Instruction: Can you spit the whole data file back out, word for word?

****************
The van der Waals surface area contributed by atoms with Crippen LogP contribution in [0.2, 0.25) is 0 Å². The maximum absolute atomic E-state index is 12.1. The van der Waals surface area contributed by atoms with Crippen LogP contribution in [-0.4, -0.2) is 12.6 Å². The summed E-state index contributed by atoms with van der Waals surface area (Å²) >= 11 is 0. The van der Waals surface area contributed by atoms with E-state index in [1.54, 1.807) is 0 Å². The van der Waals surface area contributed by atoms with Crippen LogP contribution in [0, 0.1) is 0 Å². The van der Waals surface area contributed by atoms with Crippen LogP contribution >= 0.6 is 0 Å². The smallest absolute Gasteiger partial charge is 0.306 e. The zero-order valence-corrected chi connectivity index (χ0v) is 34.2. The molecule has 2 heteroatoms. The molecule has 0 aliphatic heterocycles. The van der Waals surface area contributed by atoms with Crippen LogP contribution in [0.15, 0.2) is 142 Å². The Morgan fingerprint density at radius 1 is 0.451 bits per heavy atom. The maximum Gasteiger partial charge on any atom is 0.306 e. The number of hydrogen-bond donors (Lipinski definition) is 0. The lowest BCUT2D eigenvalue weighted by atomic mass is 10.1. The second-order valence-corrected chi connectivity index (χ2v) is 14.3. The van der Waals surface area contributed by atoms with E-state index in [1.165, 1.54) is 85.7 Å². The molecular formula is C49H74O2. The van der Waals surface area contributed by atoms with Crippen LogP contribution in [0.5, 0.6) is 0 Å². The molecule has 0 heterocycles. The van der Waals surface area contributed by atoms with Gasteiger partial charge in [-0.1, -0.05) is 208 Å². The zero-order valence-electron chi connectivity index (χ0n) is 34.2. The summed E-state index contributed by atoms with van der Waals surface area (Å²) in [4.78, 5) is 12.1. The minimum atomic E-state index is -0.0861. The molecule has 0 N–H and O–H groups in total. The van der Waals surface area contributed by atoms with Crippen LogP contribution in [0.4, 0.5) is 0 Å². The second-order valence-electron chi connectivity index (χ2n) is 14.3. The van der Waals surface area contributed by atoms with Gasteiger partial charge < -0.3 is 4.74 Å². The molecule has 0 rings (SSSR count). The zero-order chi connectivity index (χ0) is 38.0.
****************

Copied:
The van der Waals surface area contributed by atoms with Crippen LogP contribution in [0.2, 0.25) is 0 Å². The maximum absolute atomic E-state index is 12.1. The van der Waals surface area contributed by atoms with Crippen LogP contribution in [-0.4, -0.2) is 12.6 Å². The summed E-state index contributed by atoms with van der Waals surface area (Å²) >= 11 is 0. The van der Waals surface area contributed by atoms with E-state index in [1.54, 1.807) is 0 Å². The van der Waals surface area contributed by atoms with Crippen LogP contribution in [0, 0.1) is 0 Å². The van der Waals surface area contributed by atoms with Crippen LogP contribution >= 0.6 is 0 Å². The smallest absolute Gasteiger partial charge is 0.306 e. The zero-order valence-corrected chi connectivity index (χ0v) is 34.2. The molecule has 2 heteroatoms. The molecule has 0 aliphatic heterocycles. The van der Waals surface area contributed by atoms with Crippen LogP contribution in [0.15, 0.2) is 142 Å². The Morgan fingerprint density at radius 1 is 0.451 bits per heavy atom. The maximum Gasteiger partial charge on any atom is 0.306 e. The number of hydrogen-bond donors (Lipinski definition) is 0. The lowest BCUT2D eigenvalue weighted by atomic mass is 10.1. The second-order valence-corrected chi connectivity index (χ2v) is 14.3. The van der Waals surface area contributed by atoms with E-state index in [1.165, 1.54) is 85.7 Å². The molecular formula is C49H74O2. The van der Waals surface area contributed by atoms with Crippen LogP contribution in [0.5, 0.6) is 0 Å². The molecule has 0 heterocycles. The van der Waals surface area contributed by atoms with Gasteiger partial charge in [-0.1, -0.05) is 208 Å². The zero-order valence-electron chi connectivity index (χ0n) is 34.2. The summed E-state index contributed by atoms with van der Waals surface area (Å²) in [4.78, 5) is 12.1. The minimum atomic E-state index is -0.0861. The molecule has 0 N–H and O–H groups in total. The van der Waals surface area contributed by atoms with Crippen LogP contribution in [0.4, 0.5) is 0 Å². The second-order valence-electron chi connectivity index (χ2n) is 14.3. The van der Waals surface area contributed by atoms with Gasteiger partial charge < -0.3 is 4.74 Å². The molecule has 0 rings (SSSR count). The zero-order chi connectivity index (χ0) is 38.0.